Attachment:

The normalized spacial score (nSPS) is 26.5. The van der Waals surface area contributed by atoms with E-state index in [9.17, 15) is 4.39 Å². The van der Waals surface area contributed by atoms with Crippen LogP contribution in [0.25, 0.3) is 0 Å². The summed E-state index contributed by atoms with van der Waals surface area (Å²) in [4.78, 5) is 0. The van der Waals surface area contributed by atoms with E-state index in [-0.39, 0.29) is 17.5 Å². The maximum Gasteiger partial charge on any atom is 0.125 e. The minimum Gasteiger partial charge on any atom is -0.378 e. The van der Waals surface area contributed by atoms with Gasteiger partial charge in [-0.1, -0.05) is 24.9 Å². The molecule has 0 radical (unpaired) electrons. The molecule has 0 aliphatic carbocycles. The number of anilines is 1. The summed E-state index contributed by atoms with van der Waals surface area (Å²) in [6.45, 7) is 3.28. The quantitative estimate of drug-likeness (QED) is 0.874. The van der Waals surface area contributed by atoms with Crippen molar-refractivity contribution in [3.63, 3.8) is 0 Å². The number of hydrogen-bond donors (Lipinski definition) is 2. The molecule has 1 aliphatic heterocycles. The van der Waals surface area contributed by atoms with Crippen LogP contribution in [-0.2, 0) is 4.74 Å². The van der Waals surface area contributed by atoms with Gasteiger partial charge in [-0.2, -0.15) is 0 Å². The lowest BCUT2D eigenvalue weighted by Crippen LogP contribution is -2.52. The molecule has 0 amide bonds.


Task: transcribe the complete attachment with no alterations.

The normalized spacial score (nSPS) is 26.5. The van der Waals surface area contributed by atoms with E-state index in [9.17, 15) is 4.39 Å². The van der Waals surface area contributed by atoms with Crippen LogP contribution in [0.25, 0.3) is 0 Å². The summed E-state index contributed by atoms with van der Waals surface area (Å²) in [4.78, 5) is 0. The van der Waals surface area contributed by atoms with E-state index in [-0.39, 0.29) is 17.5 Å². The maximum Gasteiger partial charge on any atom is 0.125 e. The minimum Gasteiger partial charge on any atom is -0.378 e. The van der Waals surface area contributed by atoms with Gasteiger partial charge in [-0.1, -0.05) is 24.9 Å². The molecule has 0 radical (unpaired) electrons. The molecule has 0 aliphatic carbocycles. The number of anilines is 1. The summed E-state index contributed by atoms with van der Waals surface area (Å²) in [6.45, 7) is 3.28. The quantitative estimate of drug-likeness (QED) is 0.874. The van der Waals surface area contributed by atoms with Crippen molar-refractivity contribution in [3.63, 3.8) is 0 Å². The number of hydrogen-bond donors (Lipinski definition) is 2. The molecule has 1 aliphatic heterocycles. The van der Waals surface area contributed by atoms with Crippen LogP contribution in [-0.2, 0) is 4.74 Å². The van der Waals surface area contributed by atoms with Gasteiger partial charge in [-0.2, -0.15) is 0 Å². The lowest BCUT2D eigenvalue weighted by Crippen LogP contribution is -2.52. The molecule has 0 amide bonds.